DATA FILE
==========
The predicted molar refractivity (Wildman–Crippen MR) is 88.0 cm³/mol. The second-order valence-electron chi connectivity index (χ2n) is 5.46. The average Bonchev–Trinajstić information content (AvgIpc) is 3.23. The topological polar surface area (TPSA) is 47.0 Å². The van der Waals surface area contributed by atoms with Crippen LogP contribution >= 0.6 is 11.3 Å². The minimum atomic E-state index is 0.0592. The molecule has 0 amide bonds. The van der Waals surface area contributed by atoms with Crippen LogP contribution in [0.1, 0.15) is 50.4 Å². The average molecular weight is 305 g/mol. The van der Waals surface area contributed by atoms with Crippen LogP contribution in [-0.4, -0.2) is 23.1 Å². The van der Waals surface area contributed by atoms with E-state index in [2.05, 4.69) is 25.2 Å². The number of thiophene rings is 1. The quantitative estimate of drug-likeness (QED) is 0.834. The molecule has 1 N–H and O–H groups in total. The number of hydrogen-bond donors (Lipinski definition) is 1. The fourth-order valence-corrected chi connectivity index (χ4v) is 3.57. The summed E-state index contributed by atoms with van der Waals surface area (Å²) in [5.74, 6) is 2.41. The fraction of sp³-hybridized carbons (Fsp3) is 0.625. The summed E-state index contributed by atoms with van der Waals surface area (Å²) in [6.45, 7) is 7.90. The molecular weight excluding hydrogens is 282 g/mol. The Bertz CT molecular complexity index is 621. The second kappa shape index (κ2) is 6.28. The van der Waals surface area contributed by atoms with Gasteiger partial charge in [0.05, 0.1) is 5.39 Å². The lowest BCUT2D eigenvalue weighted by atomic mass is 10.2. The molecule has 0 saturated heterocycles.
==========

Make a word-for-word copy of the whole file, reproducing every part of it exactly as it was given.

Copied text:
The predicted molar refractivity (Wildman–Crippen MR) is 88.0 cm³/mol. The second-order valence-electron chi connectivity index (χ2n) is 5.46. The average Bonchev–Trinajstić information content (AvgIpc) is 3.23. The topological polar surface area (TPSA) is 47.0 Å². The van der Waals surface area contributed by atoms with Crippen LogP contribution >= 0.6 is 11.3 Å². The minimum atomic E-state index is 0.0592. The molecule has 0 amide bonds. The van der Waals surface area contributed by atoms with Crippen LogP contribution in [0.1, 0.15) is 50.4 Å². The average molecular weight is 305 g/mol. The van der Waals surface area contributed by atoms with Crippen LogP contribution in [-0.4, -0.2) is 23.1 Å². The van der Waals surface area contributed by atoms with E-state index in [2.05, 4.69) is 25.2 Å². The number of thiophene rings is 1. The quantitative estimate of drug-likeness (QED) is 0.834. The molecule has 1 N–H and O–H groups in total. The number of hydrogen-bond donors (Lipinski definition) is 1. The fourth-order valence-corrected chi connectivity index (χ4v) is 3.57. The summed E-state index contributed by atoms with van der Waals surface area (Å²) in [5.74, 6) is 2.41. The fraction of sp³-hybridized carbons (Fsp3) is 0.625. The summed E-state index contributed by atoms with van der Waals surface area (Å²) in [6.45, 7) is 7.90. The molecular weight excluding hydrogens is 282 g/mol. The Bertz CT molecular complexity index is 621. The second kappa shape index (κ2) is 6.28. The van der Waals surface area contributed by atoms with Gasteiger partial charge in [0.05, 0.1) is 5.39 Å². The lowest BCUT2D eigenvalue weighted by atomic mass is 10.2. The molecule has 0 saturated heterocycles.